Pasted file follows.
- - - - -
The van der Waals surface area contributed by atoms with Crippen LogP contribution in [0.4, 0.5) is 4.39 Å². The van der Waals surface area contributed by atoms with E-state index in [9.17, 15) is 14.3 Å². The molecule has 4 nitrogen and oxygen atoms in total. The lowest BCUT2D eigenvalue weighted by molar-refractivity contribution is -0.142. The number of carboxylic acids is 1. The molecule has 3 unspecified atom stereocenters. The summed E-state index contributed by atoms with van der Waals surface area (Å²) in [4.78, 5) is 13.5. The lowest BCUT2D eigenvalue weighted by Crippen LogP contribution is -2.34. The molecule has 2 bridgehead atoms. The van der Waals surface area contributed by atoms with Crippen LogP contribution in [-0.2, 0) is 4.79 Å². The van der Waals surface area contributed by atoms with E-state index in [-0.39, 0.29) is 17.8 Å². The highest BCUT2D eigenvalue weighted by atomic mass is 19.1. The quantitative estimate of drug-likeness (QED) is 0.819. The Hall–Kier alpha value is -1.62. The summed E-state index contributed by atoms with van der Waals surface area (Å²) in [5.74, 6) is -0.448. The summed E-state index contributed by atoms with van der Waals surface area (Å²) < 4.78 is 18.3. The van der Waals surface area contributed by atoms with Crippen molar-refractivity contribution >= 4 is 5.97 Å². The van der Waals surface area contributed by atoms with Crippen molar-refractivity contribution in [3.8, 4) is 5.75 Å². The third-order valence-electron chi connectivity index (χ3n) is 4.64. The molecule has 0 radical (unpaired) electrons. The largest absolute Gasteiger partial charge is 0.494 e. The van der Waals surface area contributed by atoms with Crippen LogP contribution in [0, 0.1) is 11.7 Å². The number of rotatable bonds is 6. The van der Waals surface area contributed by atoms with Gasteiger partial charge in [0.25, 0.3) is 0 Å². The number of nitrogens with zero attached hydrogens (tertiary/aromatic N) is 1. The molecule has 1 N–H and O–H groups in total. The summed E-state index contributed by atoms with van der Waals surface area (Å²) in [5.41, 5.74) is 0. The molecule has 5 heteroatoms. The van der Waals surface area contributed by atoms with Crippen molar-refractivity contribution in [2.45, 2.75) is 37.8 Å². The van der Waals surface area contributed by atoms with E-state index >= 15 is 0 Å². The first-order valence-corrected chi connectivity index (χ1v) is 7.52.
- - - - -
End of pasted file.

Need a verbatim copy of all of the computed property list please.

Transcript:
The van der Waals surface area contributed by atoms with Crippen LogP contribution in [0.4, 0.5) is 4.39 Å². The van der Waals surface area contributed by atoms with E-state index in [9.17, 15) is 14.3 Å². The molecule has 4 nitrogen and oxygen atoms in total. The lowest BCUT2D eigenvalue weighted by molar-refractivity contribution is -0.142. The number of carboxylic acids is 1. The molecule has 3 unspecified atom stereocenters. The summed E-state index contributed by atoms with van der Waals surface area (Å²) in [4.78, 5) is 13.5. The lowest BCUT2D eigenvalue weighted by Crippen LogP contribution is -2.34. The molecule has 2 bridgehead atoms. The van der Waals surface area contributed by atoms with Crippen LogP contribution in [-0.2, 0) is 4.79 Å². The van der Waals surface area contributed by atoms with E-state index in [-0.39, 0.29) is 17.8 Å². The highest BCUT2D eigenvalue weighted by atomic mass is 19.1. The quantitative estimate of drug-likeness (QED) is 0.819. The Hall–Kier alpha value is -1.62. The summed E-state index contributed by atoms with van der Waals surface area (Å²) in [5.74, 6) is -0.448. The summed E-state index contributed by atoms with van der Waals surface area (Å²) < 4.78 is 18.3. The van der Waals surface area contributed by atoms with Crippen molar-refractivity contribution >= 4 is 5.97 Å². The van der Waals surface area contributed by atoms with Crippen molar-refractivity contribution in [3.8, 4) is 5.75 Å². The third-order valence-electron chi connectivity index (χ3n) is 4.64. The molecule has 0 radical (unpaired) electrons. The largest absolute Gasteiger partial charge is 0.494 e. The van der Waals surface area contributed by atoms with Crippen LogP contribution in [0, 0.1) is 11.7 Å². The number of rotatable bonds is 6. The van der Waals surface area contributed by atoms with Gasteiger partial charge in [0.25, 0.3) is 0 Å². The number of nitrogens with zero attached hydrogens (tertiary/aromatic N) is 1. The molecule has 1 N–H and O–H groups in total. The summed E-state index contributed by atoms with van der Waals surface area (Å²) in [5.41, 5.74) is 0. The molecule has 5 heteroatoms. The van der Waals surface area contributed by atoms with Crippen molar-refractivity contribution in [2.45, 2.75) is 37.8 Å². The van der Waals surface area contributed by atoms with E-state index >= 15 is 0 Å². The first-order valence-corrected chi connectivity index (χ1v) is 7.52.